During this past year, we have seen a significant increase in the attention directed to issues surrounding diversity, equity and inclusion. The elevated interest is long overdue, with policies and practices in both the public and private sectors receiving thoughtful and responsive revisions.
As companies, organizations and elected officials debate and implement new approaches, race and gender have dominated the discussion. The focus is important but also misses a key population facing similar obstacles and historical discrimination: people with disabilities.
More than 60 million American adults live with a disability, and adults and children with disabilities represent nearly a fifth of Indiana’s population. As the baby-boom generation continues to age, that percentage will only increase.
This year marks the 31st anniversary of the Americans with Disabilities Act. Since the passage of this landmark legislation, our country has made important progress, but much more can and should be done.
I am proud to lead Bosma, a nonprofit organization committed to creating opportunities for people who are blind or visually impaired. Our business isn’t a charity. Rather, it’s a company with a mission. As a service-disabled veteran who lost his vision in combat, I understand the unique challenges facing people with disabilities. With a history dating back more than 100 years, Bosma helps Hoosiers who are blind or visually impaired gain meaningful employment and the life skills they need to remain independent.
Bosma is Indiana’s largest employer of workers with vision loss – more than half of the organization’s nearly 200 employees are blind or visually impaired. These employees hold positions at all levels of the company, including leadership.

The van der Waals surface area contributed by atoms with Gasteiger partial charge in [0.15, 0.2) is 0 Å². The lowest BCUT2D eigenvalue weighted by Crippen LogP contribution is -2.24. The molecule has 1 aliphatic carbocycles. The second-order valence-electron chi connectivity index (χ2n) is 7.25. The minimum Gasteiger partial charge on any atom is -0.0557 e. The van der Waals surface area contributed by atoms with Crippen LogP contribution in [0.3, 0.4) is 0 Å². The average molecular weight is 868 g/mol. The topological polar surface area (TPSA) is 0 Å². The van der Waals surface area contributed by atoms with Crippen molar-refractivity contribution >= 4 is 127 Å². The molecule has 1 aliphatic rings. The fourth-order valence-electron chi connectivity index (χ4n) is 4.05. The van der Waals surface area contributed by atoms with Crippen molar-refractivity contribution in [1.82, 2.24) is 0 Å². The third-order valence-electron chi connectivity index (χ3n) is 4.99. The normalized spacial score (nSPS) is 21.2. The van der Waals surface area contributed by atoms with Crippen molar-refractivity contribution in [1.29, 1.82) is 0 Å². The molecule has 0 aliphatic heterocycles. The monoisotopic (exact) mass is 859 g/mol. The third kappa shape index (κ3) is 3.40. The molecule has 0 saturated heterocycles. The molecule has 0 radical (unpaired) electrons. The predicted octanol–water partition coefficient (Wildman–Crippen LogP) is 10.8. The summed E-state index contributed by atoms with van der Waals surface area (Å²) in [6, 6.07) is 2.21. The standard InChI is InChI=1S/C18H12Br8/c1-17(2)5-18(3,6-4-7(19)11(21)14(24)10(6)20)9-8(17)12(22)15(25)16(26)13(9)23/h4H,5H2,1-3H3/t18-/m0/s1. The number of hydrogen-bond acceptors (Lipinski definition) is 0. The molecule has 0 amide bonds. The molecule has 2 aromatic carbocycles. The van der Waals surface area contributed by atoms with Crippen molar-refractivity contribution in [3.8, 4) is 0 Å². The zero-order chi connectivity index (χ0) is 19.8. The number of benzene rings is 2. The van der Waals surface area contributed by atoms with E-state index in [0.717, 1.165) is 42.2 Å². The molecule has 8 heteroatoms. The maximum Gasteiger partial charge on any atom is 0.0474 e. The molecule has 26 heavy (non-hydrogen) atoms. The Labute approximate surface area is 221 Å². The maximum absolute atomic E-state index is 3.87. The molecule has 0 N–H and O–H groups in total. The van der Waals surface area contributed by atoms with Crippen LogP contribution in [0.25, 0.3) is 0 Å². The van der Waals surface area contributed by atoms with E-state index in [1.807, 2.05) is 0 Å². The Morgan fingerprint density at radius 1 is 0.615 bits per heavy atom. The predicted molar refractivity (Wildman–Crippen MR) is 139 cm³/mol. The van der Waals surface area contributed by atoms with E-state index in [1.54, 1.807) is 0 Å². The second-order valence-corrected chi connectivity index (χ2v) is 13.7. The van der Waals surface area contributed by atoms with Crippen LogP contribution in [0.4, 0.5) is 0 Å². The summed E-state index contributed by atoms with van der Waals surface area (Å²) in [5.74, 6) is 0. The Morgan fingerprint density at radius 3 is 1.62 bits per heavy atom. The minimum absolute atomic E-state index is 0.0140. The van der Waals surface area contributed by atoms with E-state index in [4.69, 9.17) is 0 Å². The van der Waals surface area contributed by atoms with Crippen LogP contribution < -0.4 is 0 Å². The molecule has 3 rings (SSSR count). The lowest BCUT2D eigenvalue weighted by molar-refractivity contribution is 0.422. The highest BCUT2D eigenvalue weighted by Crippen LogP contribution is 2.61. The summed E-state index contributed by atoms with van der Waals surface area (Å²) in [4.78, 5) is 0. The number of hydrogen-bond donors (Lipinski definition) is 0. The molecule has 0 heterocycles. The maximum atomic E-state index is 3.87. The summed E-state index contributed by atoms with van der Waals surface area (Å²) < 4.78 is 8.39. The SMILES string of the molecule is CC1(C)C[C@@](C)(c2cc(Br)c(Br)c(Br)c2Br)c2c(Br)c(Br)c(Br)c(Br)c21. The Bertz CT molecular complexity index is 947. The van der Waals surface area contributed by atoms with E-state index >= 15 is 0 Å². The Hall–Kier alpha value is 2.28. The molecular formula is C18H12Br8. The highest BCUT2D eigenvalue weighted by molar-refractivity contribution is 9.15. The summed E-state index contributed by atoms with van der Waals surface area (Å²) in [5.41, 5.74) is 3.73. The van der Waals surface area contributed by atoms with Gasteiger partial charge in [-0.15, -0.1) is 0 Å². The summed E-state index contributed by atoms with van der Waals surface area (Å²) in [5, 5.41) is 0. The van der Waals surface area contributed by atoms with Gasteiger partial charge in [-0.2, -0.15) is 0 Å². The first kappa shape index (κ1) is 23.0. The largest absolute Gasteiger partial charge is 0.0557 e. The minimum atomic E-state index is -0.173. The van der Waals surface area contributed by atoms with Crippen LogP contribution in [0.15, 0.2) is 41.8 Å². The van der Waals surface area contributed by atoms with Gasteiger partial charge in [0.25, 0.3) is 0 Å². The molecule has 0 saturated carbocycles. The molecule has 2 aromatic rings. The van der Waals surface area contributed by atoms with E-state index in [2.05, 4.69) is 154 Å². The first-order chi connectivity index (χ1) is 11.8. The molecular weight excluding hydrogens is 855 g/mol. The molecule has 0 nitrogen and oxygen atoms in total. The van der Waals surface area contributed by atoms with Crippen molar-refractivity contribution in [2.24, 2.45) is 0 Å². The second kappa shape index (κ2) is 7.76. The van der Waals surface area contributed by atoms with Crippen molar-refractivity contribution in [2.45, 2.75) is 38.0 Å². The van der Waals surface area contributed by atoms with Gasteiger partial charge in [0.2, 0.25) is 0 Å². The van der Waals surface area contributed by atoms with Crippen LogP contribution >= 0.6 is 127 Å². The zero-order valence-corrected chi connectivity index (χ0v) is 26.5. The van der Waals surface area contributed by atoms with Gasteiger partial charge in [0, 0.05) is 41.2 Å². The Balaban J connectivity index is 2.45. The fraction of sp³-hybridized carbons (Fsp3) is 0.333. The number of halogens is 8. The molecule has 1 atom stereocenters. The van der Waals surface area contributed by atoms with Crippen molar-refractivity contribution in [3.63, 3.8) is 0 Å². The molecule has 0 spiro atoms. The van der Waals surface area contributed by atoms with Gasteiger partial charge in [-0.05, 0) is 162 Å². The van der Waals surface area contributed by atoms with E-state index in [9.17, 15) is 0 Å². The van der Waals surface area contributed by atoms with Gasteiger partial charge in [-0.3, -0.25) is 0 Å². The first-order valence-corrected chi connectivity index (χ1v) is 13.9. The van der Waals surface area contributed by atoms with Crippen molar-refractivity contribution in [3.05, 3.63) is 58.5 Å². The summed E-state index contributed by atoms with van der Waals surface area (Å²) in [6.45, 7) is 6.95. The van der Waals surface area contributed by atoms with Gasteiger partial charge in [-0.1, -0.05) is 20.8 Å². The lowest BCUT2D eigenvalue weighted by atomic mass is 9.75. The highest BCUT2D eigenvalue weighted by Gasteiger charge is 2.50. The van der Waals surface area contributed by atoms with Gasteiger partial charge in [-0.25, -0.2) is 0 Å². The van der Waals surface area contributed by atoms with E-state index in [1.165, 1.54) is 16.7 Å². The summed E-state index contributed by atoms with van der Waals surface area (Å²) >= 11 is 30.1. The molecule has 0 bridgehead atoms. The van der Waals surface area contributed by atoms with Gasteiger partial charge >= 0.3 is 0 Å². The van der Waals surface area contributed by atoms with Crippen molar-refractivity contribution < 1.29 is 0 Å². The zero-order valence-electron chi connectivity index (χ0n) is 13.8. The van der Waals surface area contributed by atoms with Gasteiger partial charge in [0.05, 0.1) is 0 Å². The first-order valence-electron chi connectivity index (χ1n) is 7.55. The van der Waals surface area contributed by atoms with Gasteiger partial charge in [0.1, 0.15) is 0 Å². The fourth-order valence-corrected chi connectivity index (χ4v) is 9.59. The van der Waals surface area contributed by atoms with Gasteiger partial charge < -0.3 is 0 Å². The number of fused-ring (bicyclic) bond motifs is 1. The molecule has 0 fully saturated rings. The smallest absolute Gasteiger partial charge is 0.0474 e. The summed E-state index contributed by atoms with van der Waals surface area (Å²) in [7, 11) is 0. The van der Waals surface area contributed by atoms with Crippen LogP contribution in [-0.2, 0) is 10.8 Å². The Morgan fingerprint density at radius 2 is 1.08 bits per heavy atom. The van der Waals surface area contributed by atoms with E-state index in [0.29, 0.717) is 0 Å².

In Indiana, nearly 160,000 people are living with vision loss. Facing a national unemployment rate of 70 percent, Hoosiers who are blind or visually impaired must overcome significant challenges to become and remain part of Indiana’s workforce. The most pervasive of those obstacles involve employers’ unwillingness to hire someone who is blind due to misconceptions about their abilities and needs. Bosma can alleviate these concerns by providing employment services that guide businesses through the process of creating a more diverse, equitable and inclusive workforce.
Companies struggling to find skilled, qualified workers in today’s competitive hiring market should not overlook nontraditional labor. Leveraging this competitive workforce can provide businesses with solutions that also help workers with disabilities achieve financial independence. Diverse hiring also serves to augment corporate social responsibility efforts, most of which are being viewed through a diversity, equity and inclusion lens. To be fully inclusive, the lens must include people with disabilities.
Let’s broaden the diversity, equity and inclusion discussion to ensure the maximum benefit for society as we move forward.